Ben Muller

    Ben Muller

    11 months ago
    Hey team, quick one about mapping. if I have some code like so:
    with Flow(
        name="horse_racing_data",
    ) as flow:
        dates = get_dates_task(days_back=days_back, days_ahead=days_ahead, dt_format="%d-%b-%Y")
    
        raw_sectional_data = apply_map(get_puntingform_sectional_dump_task, date=dates)
    
    
        spell_stats_data = apply_map(
            query_db_for_df_task, path_to_sql=unmapped("sql/select_spell_count.sql")
        )
        
        enriched_pf_data = apply_map(
            calculate_runners_spell_stats_task, pf_sectional_df=raw_sectional_data, spell_data=spell_stats_data
        )
    I am making multiple separate
    apply_map
    calls and I just wanted to make sure if I can guarantee that when calling
    calculate_runners_spell_stats_task
    I can guarantee the order of the returned maps? What i mean is that
    raw_sectional_data
    and
    spell_stats_data
    are iterables and as they are provided to the function it is important that they maintain the same order. Am I all good here?
    Kevin Kho

    Kevin Kho

    11 months ago
    Why are you using
    apply_map
    over map? Seems like you only have one task per apply map? I think that order is guaranteed though. Order for mapped task is guaranteed and I went over the code and all it does is unpack the
    apply_map
    and make a flow for it. Just note that the lengths should be equal per these comments
    Ben Muller

    Ben Muller

    11 months ago
    haha I thought apply_map is map, what is the difference ? I think someone pointed me to apply_map on this channel before
    and yep, lengths are the same
    Kevin Kho

    Kevin Kho

    11 months ago
    Apply map is for a complex sequence of tasks. In the example, the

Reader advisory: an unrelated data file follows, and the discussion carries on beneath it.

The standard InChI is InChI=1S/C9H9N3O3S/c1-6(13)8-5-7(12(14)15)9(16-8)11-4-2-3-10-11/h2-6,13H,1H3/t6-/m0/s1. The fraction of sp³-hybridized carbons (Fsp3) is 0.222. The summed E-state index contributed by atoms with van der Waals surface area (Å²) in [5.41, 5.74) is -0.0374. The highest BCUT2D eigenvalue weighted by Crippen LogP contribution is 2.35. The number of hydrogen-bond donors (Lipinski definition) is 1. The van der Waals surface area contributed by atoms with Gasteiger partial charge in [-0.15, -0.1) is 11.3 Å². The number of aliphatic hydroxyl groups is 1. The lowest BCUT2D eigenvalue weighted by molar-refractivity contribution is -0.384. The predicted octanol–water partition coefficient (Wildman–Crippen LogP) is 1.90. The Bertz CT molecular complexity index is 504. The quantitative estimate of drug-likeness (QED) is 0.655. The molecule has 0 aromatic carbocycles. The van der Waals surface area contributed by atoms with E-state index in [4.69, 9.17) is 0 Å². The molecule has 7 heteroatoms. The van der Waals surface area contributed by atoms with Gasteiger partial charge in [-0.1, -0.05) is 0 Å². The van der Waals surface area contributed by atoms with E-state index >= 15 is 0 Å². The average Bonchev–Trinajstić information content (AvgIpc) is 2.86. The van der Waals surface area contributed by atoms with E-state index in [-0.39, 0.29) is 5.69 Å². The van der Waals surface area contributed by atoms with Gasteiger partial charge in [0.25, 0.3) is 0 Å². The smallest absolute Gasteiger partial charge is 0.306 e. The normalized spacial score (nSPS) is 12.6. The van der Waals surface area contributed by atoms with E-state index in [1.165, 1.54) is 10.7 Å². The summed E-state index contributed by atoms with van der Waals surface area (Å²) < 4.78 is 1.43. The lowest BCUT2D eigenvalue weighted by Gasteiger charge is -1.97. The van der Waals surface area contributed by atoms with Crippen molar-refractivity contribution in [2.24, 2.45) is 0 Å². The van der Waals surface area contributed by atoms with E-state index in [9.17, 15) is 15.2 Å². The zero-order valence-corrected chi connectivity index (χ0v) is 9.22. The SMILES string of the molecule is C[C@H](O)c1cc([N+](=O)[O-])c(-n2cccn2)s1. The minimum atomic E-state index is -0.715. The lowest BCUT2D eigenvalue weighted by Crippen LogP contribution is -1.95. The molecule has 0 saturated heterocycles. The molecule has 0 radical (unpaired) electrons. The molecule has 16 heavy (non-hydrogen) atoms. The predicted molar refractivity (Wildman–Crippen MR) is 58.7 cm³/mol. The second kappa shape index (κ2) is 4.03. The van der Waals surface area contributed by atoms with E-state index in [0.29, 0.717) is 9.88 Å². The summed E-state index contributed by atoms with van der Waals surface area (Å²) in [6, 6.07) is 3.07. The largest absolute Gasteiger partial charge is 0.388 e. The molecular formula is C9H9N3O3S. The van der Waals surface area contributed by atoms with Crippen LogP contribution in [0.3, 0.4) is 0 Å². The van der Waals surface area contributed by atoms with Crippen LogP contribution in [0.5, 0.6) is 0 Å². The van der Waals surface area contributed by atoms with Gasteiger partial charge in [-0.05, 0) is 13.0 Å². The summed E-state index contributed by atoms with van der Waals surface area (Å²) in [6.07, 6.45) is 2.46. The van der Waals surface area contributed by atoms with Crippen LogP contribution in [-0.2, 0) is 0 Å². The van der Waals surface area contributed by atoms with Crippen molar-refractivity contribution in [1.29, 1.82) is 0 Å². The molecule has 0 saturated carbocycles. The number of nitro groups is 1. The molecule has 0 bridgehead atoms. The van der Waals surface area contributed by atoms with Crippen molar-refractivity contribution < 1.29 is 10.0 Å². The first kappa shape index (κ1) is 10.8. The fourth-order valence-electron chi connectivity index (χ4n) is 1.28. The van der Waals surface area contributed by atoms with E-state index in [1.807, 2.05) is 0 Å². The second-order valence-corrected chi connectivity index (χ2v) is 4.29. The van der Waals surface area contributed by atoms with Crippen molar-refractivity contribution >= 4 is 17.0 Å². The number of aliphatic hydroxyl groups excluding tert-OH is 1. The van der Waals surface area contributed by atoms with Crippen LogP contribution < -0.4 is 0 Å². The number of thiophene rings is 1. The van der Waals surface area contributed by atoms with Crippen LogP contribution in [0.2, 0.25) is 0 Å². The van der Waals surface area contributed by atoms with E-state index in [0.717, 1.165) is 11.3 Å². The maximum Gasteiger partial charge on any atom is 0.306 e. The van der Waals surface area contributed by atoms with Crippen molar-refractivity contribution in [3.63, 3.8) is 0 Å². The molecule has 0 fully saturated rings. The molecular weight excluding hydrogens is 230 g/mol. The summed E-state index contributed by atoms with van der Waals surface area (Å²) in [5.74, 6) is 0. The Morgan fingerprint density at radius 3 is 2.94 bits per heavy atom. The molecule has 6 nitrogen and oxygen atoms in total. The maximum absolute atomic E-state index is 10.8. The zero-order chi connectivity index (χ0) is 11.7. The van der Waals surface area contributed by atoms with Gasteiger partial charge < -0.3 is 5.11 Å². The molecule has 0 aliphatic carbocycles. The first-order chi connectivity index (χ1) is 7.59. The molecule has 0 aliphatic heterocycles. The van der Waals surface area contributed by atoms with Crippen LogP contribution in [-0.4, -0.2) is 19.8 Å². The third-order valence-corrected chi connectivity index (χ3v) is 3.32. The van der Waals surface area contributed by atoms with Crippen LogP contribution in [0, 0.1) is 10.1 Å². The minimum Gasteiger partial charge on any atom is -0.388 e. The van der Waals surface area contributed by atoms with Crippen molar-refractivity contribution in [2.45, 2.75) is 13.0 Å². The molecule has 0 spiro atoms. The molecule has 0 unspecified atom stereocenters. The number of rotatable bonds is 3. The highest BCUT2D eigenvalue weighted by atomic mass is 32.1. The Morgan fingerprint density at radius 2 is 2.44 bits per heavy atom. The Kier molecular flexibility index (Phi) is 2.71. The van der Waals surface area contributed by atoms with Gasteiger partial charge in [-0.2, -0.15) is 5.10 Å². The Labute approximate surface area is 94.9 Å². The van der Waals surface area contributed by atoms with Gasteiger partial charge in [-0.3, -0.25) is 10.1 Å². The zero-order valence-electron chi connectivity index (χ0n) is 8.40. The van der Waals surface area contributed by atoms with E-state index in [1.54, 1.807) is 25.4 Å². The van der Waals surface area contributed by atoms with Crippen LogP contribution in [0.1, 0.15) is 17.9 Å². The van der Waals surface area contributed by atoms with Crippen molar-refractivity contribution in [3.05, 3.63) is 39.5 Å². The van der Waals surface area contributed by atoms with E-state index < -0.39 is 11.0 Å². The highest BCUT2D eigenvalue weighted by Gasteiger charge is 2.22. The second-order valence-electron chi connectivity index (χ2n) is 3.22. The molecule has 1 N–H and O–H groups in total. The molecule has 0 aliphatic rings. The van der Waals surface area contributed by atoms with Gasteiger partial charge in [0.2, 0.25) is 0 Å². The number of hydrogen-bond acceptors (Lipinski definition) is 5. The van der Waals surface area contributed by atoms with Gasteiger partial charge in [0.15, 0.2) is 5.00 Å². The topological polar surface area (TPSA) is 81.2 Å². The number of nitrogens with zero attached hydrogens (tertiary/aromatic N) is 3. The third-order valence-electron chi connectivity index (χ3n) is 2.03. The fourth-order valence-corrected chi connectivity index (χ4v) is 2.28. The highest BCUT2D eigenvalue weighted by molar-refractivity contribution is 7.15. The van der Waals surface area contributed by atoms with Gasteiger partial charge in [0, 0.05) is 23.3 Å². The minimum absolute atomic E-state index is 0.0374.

inc_or_negate
    is not a task. It’s a function that uses tasks.
    Ben Muller

    Ben Muller

    11 months ago
    ah, right, so are there performance benefits in changing to map?
    Kevin Kho

    Kevin Kho

    11 months ago
    Simplifies the code I think. I think performance difference will be minimal, but yes it is redundant.
    I think you want something like the iterated mapping example
    Ben Muller

    Ben Muller

    11 months ago
    hmm, kind of
    I just tested it out and the order is definitely not maintainted
    the order appears to depend on the time taken for each task to complete
    might need to implement an intermediate task that combines the outputs and reorders them
    in saying that, when the mapped outputs are dataframes, this becomes quite complicated. Surely I am not the only person to run into this issue
    Kevin Kho

    Kevin Kho

    11 months ago
    For apply_map or map? Could you show me the code snippet?
    Ben Muller

    Ben Muller

    11 months ago
    give me a second, I might have missed the point of apply_map and it actually solves my issue
    Kevin Kho

    Kevin Kho

    11 months ago
    Cuz consecutive mapped tasks are compressed and executed together, which is what guarantees the order (on Dask)